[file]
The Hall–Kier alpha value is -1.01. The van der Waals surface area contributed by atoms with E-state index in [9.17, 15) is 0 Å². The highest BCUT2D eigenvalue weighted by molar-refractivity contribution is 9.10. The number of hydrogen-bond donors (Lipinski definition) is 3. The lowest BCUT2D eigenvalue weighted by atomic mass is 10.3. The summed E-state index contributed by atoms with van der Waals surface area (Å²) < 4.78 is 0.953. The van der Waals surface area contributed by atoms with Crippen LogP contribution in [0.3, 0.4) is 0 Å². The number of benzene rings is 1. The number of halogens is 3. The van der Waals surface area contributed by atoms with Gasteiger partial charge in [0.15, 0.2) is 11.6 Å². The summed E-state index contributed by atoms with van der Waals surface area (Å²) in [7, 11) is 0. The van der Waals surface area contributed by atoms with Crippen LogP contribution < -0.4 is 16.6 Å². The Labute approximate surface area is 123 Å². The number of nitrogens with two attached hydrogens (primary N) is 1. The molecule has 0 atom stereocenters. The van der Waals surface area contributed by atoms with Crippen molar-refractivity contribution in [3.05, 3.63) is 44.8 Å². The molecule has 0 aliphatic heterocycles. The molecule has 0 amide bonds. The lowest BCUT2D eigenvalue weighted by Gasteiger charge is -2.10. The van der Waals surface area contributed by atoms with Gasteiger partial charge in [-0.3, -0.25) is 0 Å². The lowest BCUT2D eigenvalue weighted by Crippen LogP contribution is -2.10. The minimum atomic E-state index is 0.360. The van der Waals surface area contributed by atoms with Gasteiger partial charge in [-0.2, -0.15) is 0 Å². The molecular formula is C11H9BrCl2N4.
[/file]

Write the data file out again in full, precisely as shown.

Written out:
The Hall–Kier alpha value is -1.01. The van der Waals surface area contributed by atoms with E-state index in [9.17, 15) is 0 Å². The highest BCUT2D eigenvalue weighted by molar-refractivity contribution is 9.10. The number of hydrogen-bond donors (Lipinski definition) is 3. The lowest BCUT2D eigenvalue weighted by atomic mass is 10.3. The summed E-state index contributed by atoms with van der Waals surface area (Å²) < 4.78 is 0.953. The van der Waals surface area contributed by atoms with Crippen LogP contribution in [0.3, 0.4) is 0 Å². The number of benzene rings is 1. The number of halogens is 3. The van der Waals surface area contributed by atoms with Gasteiger partial charge in [0.15, 0.2) is 11.6 Å². The summed E-state index contributed by atoms with van der Waals surface area (Å²) in [7, 11) is 0. The van der Waals surface area contributed by atoms with Crippen LogP contribution < -0.4 is 16.6 Å². The Labute approximate surface area is 123 Å². The number of nitrogens with two attached hydrogens (primary N) is 1. The molecule has 0 atom stereocenters. The van der Waals surface area contributed by atoms with Crippen molar-refractivity contribution in [3.05, 3.63) is 44.8 Å². The molecule has 0 aliphatic heterocycles. The molecule has 0 amide bonds. The lowest BCUT2D eigenvalue weighted by Gasteiger charge is -2.10. The van der Waals surface area contributed by atoms with Gasteiger partial charge in [-0.3, -0.25) is 0 Å². The lowest BCUT2D eigenvalue weighted by Crippen LogP contribution is -2.10. The minimum atomic E-state index is 0.360. The van der Waals surface area contributed by atoms with Gasteiger partial charge in [-0.2, -0.15) is 0 Å². The molecular formula is C11H9BrCl2N4.